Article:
When COVID-19 hit hard in March, no one could have imagined the impact it would have on everyday life; ten months later and we are still fighting and adjusting to the changes thrown our way. One area in particular has had to adjust rapidly to an entirely new way of doing things: education. In general, kids are having to learn from home, which has presented significant challenges for numerous children. There are many kids that, due to either their economic status or their location, cannot easily access the online education materials that their schools are providing.
It is up to the schools and the communities they serve to do their best to help these children have the bright future that a proper education can provide. Already, we can see a huge digital divide growing. “Around 1 in 10 of the poorest children in the U.S. has little or no access to technology for learning. 12.2 percent of respondents from households earning less than $25,000 a year said a digital device was rarely or never available for a child to use for learning and 9.8 percent said the same of the internet.” (Source)
Thankfully, there are a number of ways that schools can address these shortfalls. Schools across the country have been utilizing government programs to aid in expanding their IT departments and their students’ ability to connect.
The pandemic and remote learning have changed the landscape of our education system. IT departments and educators have scrambled to overcome these new hurdles, already making great strides to help their students adapt.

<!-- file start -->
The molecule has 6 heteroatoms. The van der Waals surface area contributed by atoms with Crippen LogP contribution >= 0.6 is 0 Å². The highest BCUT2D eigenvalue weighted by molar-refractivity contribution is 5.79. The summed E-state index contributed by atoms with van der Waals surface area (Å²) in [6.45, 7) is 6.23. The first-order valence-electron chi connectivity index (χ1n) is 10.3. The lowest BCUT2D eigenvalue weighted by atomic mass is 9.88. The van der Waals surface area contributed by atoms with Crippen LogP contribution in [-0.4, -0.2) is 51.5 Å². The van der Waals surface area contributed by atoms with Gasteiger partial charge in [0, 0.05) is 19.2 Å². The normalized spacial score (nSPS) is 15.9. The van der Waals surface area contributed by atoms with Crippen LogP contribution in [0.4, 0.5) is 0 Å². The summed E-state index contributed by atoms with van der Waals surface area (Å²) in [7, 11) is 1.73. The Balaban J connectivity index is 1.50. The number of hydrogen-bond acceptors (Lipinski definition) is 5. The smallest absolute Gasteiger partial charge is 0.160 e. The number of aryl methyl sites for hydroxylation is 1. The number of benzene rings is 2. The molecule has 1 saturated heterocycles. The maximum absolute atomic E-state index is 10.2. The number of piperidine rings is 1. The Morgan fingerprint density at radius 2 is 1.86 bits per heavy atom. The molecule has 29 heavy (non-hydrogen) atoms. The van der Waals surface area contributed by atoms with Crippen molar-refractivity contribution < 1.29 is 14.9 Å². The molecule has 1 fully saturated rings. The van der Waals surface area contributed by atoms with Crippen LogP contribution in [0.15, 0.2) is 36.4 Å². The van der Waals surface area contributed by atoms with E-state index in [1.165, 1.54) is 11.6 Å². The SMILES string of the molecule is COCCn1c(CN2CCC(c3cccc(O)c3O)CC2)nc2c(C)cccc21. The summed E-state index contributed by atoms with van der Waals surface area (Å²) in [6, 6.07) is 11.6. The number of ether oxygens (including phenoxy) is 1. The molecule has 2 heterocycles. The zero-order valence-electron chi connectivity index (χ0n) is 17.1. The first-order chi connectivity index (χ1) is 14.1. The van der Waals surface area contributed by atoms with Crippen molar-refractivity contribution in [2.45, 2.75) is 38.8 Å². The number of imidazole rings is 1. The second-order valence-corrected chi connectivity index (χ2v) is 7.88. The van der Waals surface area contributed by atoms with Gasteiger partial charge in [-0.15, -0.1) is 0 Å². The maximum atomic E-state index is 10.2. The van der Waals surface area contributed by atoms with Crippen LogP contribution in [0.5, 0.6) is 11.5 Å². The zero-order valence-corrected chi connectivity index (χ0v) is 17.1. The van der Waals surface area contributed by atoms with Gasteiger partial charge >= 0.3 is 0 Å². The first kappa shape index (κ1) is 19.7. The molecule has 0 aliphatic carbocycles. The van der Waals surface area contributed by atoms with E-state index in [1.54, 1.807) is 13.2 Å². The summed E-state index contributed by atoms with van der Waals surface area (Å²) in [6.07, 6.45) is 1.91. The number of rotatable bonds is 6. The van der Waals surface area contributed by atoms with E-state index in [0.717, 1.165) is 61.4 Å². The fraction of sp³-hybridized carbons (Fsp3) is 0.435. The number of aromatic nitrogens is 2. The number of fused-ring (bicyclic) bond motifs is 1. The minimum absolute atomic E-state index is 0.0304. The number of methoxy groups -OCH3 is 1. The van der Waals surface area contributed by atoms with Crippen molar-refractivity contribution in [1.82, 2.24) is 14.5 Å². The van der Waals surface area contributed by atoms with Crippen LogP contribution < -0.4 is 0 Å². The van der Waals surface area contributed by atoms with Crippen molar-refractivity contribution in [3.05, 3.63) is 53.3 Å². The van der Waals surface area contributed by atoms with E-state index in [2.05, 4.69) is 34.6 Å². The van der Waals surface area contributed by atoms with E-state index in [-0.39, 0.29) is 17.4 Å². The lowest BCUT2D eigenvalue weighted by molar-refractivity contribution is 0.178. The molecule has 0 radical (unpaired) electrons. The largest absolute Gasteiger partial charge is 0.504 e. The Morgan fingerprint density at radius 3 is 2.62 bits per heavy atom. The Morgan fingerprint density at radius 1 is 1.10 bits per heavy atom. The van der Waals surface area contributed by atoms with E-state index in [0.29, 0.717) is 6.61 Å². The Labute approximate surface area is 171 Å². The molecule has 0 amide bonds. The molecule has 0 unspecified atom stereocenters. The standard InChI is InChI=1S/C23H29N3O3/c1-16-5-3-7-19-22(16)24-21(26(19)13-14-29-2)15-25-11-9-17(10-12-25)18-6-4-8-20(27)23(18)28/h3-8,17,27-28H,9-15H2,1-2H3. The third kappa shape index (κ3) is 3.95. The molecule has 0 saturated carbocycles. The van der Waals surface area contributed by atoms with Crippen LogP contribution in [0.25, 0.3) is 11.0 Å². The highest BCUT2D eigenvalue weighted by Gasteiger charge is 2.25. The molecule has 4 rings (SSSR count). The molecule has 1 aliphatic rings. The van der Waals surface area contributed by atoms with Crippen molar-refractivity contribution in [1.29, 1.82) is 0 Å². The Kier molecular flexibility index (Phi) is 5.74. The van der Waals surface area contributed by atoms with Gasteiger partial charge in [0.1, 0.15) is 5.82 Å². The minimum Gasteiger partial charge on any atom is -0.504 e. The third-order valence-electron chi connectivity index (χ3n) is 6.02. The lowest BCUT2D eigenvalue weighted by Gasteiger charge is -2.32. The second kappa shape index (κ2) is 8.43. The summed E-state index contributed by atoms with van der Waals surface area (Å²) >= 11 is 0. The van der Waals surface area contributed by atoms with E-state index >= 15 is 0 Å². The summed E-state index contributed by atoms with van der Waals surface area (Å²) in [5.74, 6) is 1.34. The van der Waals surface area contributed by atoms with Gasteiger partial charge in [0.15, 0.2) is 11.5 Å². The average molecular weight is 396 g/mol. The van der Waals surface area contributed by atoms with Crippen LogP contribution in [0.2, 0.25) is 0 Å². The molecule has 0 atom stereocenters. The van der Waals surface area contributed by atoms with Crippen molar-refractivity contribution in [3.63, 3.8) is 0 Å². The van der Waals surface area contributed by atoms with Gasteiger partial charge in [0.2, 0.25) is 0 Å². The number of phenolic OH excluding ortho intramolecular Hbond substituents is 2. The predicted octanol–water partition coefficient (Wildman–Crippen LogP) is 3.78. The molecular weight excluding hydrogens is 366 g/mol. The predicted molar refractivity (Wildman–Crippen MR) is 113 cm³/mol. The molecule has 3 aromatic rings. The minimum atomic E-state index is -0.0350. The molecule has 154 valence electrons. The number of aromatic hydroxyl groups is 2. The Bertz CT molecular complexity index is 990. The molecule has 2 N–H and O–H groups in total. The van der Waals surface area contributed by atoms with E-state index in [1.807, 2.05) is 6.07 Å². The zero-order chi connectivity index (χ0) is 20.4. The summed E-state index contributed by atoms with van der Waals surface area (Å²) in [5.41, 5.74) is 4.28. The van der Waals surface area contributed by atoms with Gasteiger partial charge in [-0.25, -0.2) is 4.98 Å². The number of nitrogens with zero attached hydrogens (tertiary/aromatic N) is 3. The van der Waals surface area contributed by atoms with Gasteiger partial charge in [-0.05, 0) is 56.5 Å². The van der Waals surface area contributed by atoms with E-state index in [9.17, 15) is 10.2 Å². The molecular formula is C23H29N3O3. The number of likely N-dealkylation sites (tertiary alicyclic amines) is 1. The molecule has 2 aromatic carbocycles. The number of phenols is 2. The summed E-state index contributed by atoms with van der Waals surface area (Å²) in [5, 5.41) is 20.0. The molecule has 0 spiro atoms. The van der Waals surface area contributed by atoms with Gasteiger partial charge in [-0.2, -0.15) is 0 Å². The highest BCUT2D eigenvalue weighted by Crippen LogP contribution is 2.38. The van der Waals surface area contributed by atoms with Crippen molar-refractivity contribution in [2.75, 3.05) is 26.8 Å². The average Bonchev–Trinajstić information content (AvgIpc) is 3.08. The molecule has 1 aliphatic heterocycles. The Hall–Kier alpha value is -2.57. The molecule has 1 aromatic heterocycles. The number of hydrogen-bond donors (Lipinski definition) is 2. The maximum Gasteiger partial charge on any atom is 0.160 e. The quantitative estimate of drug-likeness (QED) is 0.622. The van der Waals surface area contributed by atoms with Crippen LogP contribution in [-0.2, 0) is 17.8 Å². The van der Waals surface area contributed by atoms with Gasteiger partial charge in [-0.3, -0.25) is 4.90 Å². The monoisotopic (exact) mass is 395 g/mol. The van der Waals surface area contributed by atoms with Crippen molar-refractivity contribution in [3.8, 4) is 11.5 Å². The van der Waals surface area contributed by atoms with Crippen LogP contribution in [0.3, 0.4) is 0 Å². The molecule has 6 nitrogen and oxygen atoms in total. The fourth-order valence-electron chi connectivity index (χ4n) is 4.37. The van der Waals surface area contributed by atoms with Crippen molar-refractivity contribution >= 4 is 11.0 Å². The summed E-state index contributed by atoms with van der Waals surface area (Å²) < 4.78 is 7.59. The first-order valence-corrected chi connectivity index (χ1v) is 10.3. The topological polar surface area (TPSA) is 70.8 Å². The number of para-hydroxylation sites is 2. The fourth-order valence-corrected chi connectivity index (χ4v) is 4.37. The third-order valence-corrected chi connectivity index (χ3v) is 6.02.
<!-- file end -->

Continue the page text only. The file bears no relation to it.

Initiatives for narrowing the digital divide include:
AVAILABLE SCHOOL TECHNOLOGY FUNDING
These are four of the programs that schools/libraries can use to help
their students access educational materials and resources. To explore your
funding options and discuss technology solutions for your district, connect with a GMI School Funding Expert.
E-Rate is the largest technology-related funding available to public schools and libraries. $3.9 Billion is released annually by the FCC to close the technology gaps in education and learning needs. In 2020, the FCC increased the E-Rate funding, creating an opportunity for school districts to upgrade their network infrastructure to better support their population and network to meet the needs of today and the future of learning.
What E-Rate Covers
Schools and libraries that meet eligibility requirements can receive discounts of 20-90% off telecommunications, telecommunications services, internet access, internal connections, managed internal broadband services, and basic maintenance of internal connections.
There are two categories of services:
You can see a list of eligible services here.
Rural Utilities Service Distance Learning & Telemedicine Grants (RUS-DLT)
What is RUS-DLT?
The Distance Learning and Telemedicine program helps rural communities use the unique capabilities of telecommunications to connect to each other and to the world, overcoming the effects of remoteness and low population density. (Source)
The School Violence Prevention Program (SVPP)
What is the SVPP?
The Students, Teachers, and Officers Preventing School Violence Act of 2018 (STOP School Violence Act of 2018) gave the COPS Office authority to provide awards directly to states, units of local government, or Indian tribes to improve security at schools and on school grounds in the jurisdiction of the grantee through evidence-based school safety programs. (Source)
What is the CARES Act?
HELP TO SECURE FUNDING
GMI has worked with over 100 school districts to build a technology plan and then implement that plan once funding is secured. We believe a successful E-Rate program begins with thoughtful planning before even the first application is filed and are here to work with you at every step of the process.
Our e-rate experts can help:
Connect with a GMI School Technology Expert to explore funding options for your district.